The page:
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Staff editorial: Wash. U.’s small step toward economic equity

Last week, Washington University announced its plan to waive the $75 application fee for students with a total annual family income less than $75,000. Additionally, the University will allow all students to self-report standardized test scores when they initially apply.

Most college applicants take a standardized test—either the SAT or the ACT—at least once during their high school career, often in addition to AP or IB exams, and these costs can add up. When the time to apply to college rolls around, fees charged to send scores to universities are tacked on, increasing the cost even more.

This change, which falls in line with some of Washington University’s peer institutions, represents a step in the right direction in terms of attracting low-income students to the University. Lowering or eliminating barriers for talented applicants provides a hopeful glimpse into a more equitable future for the University.

Additionally, the University instituted a policy wherein when a student applies, there will be no system to check whether annual family income is actually below $75,000 per year. Instead, the University will employ an honor system, allowing applicants to self-select. Previously, applicants could request a fee waiver to eliminate the cost of applying—an extra step in the already arduous process. Studies have shown that students who repeatedly have to prove their low-income status through applications or forms grow discouraged from submitting future applications.

Application fees are often used as a form of “demonstrated interest” in a school. Students show they can pay $75 (or whatever the fee may be), just to tell a university they want to go there, and, somehow, this indicates the ability to pay the rest of the $65,000 tuition. The concept of completely eliminating this continual cycle of fees, however, presents an alluring possibility for the future of college applications.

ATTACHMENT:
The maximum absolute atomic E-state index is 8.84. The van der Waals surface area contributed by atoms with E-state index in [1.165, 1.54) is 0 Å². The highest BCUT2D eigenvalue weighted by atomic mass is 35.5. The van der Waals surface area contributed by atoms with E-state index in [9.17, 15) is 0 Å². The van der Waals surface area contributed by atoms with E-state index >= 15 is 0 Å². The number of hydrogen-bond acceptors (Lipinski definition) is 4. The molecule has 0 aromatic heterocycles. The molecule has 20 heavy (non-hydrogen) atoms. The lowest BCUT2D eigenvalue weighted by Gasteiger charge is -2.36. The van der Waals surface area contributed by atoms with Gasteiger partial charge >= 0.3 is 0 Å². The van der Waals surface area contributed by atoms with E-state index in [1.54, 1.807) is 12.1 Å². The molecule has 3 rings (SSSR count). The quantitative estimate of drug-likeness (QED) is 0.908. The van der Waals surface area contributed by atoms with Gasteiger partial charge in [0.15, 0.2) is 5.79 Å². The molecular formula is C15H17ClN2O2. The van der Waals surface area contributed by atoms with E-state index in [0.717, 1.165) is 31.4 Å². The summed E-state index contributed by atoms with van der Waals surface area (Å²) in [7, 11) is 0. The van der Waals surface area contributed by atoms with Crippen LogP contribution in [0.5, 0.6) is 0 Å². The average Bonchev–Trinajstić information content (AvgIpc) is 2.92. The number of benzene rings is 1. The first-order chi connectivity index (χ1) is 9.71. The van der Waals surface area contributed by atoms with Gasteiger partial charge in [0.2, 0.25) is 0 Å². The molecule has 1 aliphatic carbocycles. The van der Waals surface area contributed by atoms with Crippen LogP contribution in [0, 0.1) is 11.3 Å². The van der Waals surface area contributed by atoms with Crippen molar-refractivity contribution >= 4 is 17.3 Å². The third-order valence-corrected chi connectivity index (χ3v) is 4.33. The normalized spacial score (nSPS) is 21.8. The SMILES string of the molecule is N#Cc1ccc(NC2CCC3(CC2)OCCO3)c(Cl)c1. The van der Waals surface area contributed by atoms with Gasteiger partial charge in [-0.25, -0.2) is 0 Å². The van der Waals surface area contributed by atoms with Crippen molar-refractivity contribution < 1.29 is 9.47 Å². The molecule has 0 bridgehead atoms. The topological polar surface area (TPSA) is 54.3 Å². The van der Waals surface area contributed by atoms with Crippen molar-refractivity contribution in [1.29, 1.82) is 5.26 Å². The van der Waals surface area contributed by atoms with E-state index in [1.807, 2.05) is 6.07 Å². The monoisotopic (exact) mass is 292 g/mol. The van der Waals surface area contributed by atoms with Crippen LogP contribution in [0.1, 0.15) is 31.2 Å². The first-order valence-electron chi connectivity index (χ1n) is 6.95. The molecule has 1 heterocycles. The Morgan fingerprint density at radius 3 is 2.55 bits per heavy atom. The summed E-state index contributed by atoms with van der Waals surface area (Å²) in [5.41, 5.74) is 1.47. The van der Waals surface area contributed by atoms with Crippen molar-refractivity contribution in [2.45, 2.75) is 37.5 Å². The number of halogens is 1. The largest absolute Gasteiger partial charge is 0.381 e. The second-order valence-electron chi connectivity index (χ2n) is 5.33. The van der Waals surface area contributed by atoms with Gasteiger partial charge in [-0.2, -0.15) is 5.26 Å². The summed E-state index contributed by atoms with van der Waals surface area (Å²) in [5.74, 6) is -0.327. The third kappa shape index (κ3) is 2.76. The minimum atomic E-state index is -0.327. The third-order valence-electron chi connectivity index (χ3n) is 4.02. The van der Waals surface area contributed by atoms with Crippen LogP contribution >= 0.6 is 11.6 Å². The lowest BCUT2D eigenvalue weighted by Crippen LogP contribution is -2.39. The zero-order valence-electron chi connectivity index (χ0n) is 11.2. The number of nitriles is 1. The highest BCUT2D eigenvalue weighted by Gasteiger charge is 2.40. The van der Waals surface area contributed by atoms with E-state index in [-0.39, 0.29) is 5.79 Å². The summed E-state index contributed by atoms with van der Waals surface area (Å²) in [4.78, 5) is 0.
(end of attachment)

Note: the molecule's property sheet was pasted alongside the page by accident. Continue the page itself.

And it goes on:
Currently the price of SAT exams ranges from $45 to $57, a fee including the submission of scores to four colleges, with each additional score report costing $11.25. Similarly, the ACT ranges from $43 to $59, also including four score reports, and each additional report costs $13. If the average student applies to seven schools, this total can range anywhere from $78.75 to $98, which essentially is the same cost as an additional application fee. Through the self-reported score system—open to all students, regardless of family income—students can independently tell Washington University their scores, without having to send official score reports. Instead, a student’s scores will be verified upon their acceptance to the University. By instituting an honor system, the University demonstrates trust in its students, while also alleviating financial concerns.

Although still a work in progress, the University make changes to improve socioeconomic diversity represents a welcome step toward a more diverse student body in the future. However, other schools similar to Washington University, such as the University of Chicago, offer a more robust fee waiver process: Any student applying for financial aid does not have to pay an application fee. The Student Life editorial board thinks the University should give this idea serious consideration, depending on the success of the newly instituted program, as it could potentially attract even more students who would have previously been discouraged by the high cost.

Other barriers, like low technology literacy or decreased access to resources in high school, still present challenges—but easing this process, even a little, can go a long way. After the application period closes next January, administrators will check to see if people took advantage of the new system, and we hope the new policy will be clearly illustrated to potential applicants considering Wash. U.

Additionally, to further the process of increasing socioeconomic diversity on campus, widely broadcasting all financial aid opportunities could attract some students who previously discredited Wash. U. as an option.

The college application process is increasingly complicated and overwhelming, especially for those who already feel they’re discounted from certain opportunities at the outset. Easing the transition from high school to college student by reducing stress—especially financial stress—represents the goal all schools should hold dear: to support students, in whatever way they can.